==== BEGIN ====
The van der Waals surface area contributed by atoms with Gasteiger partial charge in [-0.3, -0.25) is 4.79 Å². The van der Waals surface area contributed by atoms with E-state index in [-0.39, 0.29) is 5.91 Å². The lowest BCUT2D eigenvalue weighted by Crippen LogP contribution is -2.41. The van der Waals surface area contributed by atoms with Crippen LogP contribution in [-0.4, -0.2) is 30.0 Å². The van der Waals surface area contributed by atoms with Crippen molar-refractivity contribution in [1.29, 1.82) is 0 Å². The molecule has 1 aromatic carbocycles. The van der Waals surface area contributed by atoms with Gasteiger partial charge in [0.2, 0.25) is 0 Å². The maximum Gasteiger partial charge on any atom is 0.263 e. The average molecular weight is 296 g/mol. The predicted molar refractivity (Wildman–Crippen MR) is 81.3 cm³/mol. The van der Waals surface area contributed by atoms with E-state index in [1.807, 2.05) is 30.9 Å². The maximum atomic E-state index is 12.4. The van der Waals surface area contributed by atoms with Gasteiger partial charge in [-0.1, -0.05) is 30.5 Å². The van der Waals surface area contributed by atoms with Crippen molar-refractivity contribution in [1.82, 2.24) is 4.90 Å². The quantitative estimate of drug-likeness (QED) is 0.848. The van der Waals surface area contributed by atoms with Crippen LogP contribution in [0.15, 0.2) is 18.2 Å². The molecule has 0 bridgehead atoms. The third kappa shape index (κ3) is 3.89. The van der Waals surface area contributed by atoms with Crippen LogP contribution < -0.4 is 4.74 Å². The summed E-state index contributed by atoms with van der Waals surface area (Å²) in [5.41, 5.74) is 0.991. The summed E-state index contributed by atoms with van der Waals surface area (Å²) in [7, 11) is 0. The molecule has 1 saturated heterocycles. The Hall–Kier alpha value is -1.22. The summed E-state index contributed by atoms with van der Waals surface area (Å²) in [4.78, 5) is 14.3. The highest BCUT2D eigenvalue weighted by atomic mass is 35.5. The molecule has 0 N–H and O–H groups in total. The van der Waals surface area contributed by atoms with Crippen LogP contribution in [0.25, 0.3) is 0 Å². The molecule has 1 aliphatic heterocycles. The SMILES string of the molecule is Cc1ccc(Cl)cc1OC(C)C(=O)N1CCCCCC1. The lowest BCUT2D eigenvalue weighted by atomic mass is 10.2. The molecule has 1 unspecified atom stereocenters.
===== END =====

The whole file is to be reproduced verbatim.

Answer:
The van der Waals surface area contributed by atoms with Gasteiger partial charge in [-0.3, -0.25) is 4.79 Å². The van der Waals surface area contributed by atoms with E-state index in [-0.39, 0.29) is 5.91 Å². The lowest BCUT2D eigenvalue weighted by Crippen LogP contribution is -2.41. The van der Waals surface area contributed by atoms with Crippen LogP contribution in [-0.4, -0.2) is 30.0 Å². The van der Waals surface area contributed by atoms with Crippen molar-refractivity contribution in [1.29, 1.82) is 0 Å². The molecule has 1 aromatic carbocycles. The van der Waals surface area contributed by atoms with Gasteiger partial charge in [0.2, 0.25) is 0 Å². The maximum Gasteiger partial charge on any atom is 0.263 e. The average molecular weight is 296 g/mol. The predicted molar refractivity (Wildman–Crippen MR) is 81.3 cm³/mol. The van der Waals surface area contributed by atoms with E-state index in [1.807, 2.05) is 30.9 Å². The maximum atomic E-state index is 12.4. The van der Waals surface area contributed by atoms with Gasteiger partial charge in [-0.1, -0.05) is 30.5 Å². The van der Waals surface area contributed by atoms with Crippen molar-refractivity contribution in [1.82, 2.24) is 4.90 Å². The quantitative estimate of drug-likeness (QED) is 0.848. The van der Waals surface area contributed by atoms with Crippen LogP contribution in [0.15, 0.2) is 18.2 Å². The molecule has 0 bridgehead atoms. The third kappa shape index (κ3) is 3.89. The van der Waals surface area contributed by atoms with Crippen LogP contribution < -0.4 is 4.74 Å². The summed E-state index contributed by atoms with van der Waals surface area (Å²) in [5.41, 5.74) is 0.991. The summed E-state index contributed by atoms with van der Waals surface area (Å²) in [7, 11) is 0. The molecule has 1 saturated heterocycles. The Hall–Kier alpha value is -1.22. The summed E-state index contributed by atoms with van der Waals surface area (Å²) in [4.78, 5) is 14.3. The highest BCUT2D eigenvalue weighted by atomic mass is 35.5. The molecule has 0 N–H and O–H groups in total. The van der Waals surface area contributed by atoms with Crippen LogP contribution in [0.25, 0.3) is 0 Å². The molecule has 1 aliphatic heterocycles. The SMILES string of the molecule is Cc1ccc(Cl)cc1OC(C)C(=O)N1CCCCCC1. The lowest BCUT2D eigenvalue weighted by atomic mass is 10.2. The molecule has 1 unspecified atom stereocenters.